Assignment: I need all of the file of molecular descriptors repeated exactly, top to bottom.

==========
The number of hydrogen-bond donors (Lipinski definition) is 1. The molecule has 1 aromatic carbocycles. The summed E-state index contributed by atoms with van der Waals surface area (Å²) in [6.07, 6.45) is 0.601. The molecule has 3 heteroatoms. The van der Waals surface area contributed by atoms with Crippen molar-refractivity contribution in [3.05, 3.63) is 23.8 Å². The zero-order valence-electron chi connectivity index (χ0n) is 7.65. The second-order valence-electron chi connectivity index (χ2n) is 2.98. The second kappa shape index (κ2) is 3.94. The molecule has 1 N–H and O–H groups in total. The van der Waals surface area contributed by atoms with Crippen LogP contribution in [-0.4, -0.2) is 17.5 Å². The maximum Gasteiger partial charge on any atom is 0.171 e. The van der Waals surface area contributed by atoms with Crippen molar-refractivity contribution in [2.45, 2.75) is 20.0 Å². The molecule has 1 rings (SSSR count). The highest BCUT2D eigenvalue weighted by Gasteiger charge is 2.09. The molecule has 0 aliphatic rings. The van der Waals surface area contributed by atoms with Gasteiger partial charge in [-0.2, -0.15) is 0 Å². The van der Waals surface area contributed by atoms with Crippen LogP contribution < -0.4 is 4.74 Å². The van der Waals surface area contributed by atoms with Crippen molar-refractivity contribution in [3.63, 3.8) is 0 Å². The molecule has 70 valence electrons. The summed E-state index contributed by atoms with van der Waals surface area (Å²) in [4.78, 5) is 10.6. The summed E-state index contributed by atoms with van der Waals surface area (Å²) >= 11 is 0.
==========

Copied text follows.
The number of hydrogen-bond donors (Lipinski definition) is 1. The molecule has 1 aromatic carbocycles. The summed E-state index contributed by atoms with van der Waals surface area (Å²) in [6.07, 6.45) is 0.601. The molecule has 3 heteroatoms. The van der Waals surface area contributed by atoms with Crippen molar-refractivity contribution in [3.05, 3.63) is 23.8 Å². The zero-order valence-electron chi connectivity index (χ0n) is 7.65. The second-order valence-electron chi connectivity index (χ2n) is 2.98. The second kappa shape index (κ2) is 3.94. The molecule has 1 N–H and O–H groups in total. The van der Waals surface area contributed by atoms with Crippen LogP contribution in [-0.4, -0.2) is 17.5 Å². The maximum Gasteiger partial charge on any atom is 0.171 e. The van der Waals surface area contributed by atoms with Crippen molar-refractivity contribution in [2.45, 2.75) is 20.0 Å². The molecule has 1 rings (SSSR count). The highest BCUT2D eigenvalue weighted by Gasteiger charge is 2.09. The molecule has 0 aliphatic rings. The van der Waals surface area contributed by atoms with Gasteiger partial charge in [-0.2, -0.15) is 0 Å². The van der Waals surface area contributed by atoms with Crippen LogP contribution < -0.4 is 4.74 Å². The van der Waals surface area contributed by atoms with Crippen molar-refractivity contribution in [3.63, 3.8) is 0 Å². The molecule has 70 valence electrons. The summed E-state index contributed by atoms with van der Waals surface area (Å²) in [4.78, 5) is 10.6. The summed E-state index contributed by atoms with van der Waals surface area (Å²) >= 11 is 0.